One of the more bizarre chapters I’ve come across in my recent readings is the phenomenon of the serf ballet in 18th and 19th century Russia. Large landowners who could afford to do so would hire foreign dancing masters and train serf children in classical dance. Some of the dancers would be sold to one of the Imperial theaters, and some would remain on the estate and perform in the in-house theater. The most famous serf theater was that of Count Sheremetiev at Ostankino. The count’s dancers were all named after precious stones. One of them, Praskovia Zhemchugova (named after the pearl), actually married the count.
Being a serf dancer was not easy. You could be sold, plus you had to work in the fields in addition to your rehearsal, class, and performance time. It was a situation, to put it mildly, ripe for abuse.
As late as 1806, the Imperial theaters purchased 36 dancers and musicians from the estate of Stolypin. (!!!!)
In Soviet times, Lavrovsky made a ballet entitled Katerina (1935) dramatizing the plight of the serf dancer. The Governor of the estate purchases Katerina, a serf ballerina, thereby separating her from her true beloved. She commits suicide rather than become the lecherous Governor’s property. This plot perfectly conveyed the necessity and moral inevitability of the Revolution by showcasing the backwardness of Russia’s economic system under the tsars.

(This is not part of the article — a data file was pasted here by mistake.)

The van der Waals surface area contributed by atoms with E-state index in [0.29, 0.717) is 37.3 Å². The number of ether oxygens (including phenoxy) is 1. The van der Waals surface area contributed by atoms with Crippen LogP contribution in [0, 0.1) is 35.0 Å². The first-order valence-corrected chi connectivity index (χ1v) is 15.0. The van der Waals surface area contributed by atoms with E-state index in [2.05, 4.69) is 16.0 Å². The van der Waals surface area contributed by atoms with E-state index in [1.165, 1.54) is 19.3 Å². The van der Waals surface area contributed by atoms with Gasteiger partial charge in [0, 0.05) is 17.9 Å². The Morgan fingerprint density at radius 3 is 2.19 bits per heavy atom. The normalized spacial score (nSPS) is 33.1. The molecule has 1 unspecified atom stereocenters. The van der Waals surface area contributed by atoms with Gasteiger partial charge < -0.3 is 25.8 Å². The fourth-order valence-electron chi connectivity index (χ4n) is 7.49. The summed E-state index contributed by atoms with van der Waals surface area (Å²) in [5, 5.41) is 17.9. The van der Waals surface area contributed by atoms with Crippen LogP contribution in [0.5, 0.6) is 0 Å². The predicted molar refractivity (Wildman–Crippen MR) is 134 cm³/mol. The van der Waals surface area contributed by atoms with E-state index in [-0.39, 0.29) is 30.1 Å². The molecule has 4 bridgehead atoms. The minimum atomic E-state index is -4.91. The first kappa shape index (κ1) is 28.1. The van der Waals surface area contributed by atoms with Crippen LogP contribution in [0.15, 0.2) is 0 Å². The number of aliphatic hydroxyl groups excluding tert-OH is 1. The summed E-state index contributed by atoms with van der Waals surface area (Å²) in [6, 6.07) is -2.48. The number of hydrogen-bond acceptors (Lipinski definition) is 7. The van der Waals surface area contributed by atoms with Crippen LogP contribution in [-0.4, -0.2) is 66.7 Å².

In another scene in Katerina, the drunken master of the estate forces the serfs to dance for him by wielding a whip. The main emotion of their dance is lamentation, not the celebration wanted by the master. This scene as described by Roslavleva very much reminds me of some studies of forced dances by American slaves in the south, although in these false celebrations slaves encrypted subversive gestures in language and in movement.